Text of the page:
I’ve been reading up on ‘Attachment’ theory for a new parenting course I am helping to write. Put very briefly, newborns start out life attaching themselves to a caregiver who meets their needs, protects them and responds to them. They soon focus in on one main caregiver – it’s usually mum, but doesn’t have to be. By the end of their first year, they start to form connections with others and seem to attach themselves to people other than their primary caregiver as well. But right through, the most important relationship is with their main caregiver. If the caregiver is reliable, responds to them and has a reassuring presence in the child’s life, that child will become securely attached. Attachment theory says that a child who is securely attached will be less stressed, more courageous and more content. Their personal, emotional and social development will flourish too.

The good news is that you don’t need to be a ‘super-parent’ for good attachment to happen. If you are reliably available, reliably responsive and cuddly, you’ll be home and hosed.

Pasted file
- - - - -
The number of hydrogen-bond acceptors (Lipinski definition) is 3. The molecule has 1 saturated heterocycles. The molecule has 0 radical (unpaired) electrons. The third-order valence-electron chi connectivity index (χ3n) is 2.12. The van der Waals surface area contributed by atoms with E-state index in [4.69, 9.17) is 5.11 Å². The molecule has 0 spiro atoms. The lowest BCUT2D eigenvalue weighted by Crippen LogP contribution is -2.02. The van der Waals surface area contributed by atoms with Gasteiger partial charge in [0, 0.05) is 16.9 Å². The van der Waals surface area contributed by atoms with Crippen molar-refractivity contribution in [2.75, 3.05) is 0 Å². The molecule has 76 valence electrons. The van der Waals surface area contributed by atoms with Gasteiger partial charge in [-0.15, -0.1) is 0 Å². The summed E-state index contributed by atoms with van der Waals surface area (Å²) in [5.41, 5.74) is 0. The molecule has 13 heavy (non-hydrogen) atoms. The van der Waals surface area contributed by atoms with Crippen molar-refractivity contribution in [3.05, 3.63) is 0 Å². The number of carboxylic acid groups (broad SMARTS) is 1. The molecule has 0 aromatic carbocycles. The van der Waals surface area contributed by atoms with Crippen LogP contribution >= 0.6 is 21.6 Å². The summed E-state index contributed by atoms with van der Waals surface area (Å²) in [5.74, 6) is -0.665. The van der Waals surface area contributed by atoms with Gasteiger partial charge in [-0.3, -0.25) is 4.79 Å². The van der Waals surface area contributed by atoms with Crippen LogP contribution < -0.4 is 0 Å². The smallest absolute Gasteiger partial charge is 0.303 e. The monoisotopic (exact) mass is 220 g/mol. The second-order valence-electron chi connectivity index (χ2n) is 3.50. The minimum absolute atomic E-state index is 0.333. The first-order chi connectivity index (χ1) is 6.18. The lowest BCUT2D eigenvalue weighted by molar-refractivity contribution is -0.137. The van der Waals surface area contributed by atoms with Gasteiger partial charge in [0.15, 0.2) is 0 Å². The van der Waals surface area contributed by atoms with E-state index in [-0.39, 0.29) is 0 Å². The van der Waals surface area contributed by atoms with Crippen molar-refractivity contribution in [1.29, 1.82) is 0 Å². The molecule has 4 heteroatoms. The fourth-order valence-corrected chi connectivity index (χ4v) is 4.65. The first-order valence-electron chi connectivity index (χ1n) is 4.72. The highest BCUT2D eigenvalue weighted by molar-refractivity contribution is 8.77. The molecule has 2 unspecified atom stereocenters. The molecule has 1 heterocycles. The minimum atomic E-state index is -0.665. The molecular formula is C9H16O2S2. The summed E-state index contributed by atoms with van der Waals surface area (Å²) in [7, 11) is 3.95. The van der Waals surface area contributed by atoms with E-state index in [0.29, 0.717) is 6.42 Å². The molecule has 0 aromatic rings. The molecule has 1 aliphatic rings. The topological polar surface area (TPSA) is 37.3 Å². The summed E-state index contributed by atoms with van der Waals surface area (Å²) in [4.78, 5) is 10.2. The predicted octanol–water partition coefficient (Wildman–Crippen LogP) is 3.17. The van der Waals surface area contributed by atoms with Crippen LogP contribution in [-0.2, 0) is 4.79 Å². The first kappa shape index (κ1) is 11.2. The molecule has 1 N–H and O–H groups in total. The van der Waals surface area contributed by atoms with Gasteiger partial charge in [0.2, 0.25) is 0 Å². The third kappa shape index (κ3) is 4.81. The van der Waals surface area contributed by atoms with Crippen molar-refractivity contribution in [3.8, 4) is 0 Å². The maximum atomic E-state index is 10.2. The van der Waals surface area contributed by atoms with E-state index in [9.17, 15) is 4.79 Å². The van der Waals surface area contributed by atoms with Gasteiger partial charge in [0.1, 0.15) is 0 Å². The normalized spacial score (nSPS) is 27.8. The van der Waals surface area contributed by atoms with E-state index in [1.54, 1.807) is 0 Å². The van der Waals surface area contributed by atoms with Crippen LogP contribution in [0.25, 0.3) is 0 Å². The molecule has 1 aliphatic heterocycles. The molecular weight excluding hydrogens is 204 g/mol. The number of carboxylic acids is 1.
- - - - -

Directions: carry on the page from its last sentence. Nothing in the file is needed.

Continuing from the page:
And what about older kids?

A guy called Dan Hughes worked with kids in care and he helps to create a stable, secure base and safe haven for children, allowing them to heal. He developed what he calls the ‘PACE’ method to gain a good attachment. ‘PACE’ stands for Playfulness, Acceptance, Curiosity and Empathy.

If you are playful and fun, accepting rather than judgemental, if you a curious and take an interest in their world, and have empathy (showing that you want to feel what your kids’ feel), then you’ve got PACE, and your kids will blossom.


By John Cowan, The Parenting Place

Improving and equipping families to thrive.

Read more from John and The Parenting place here.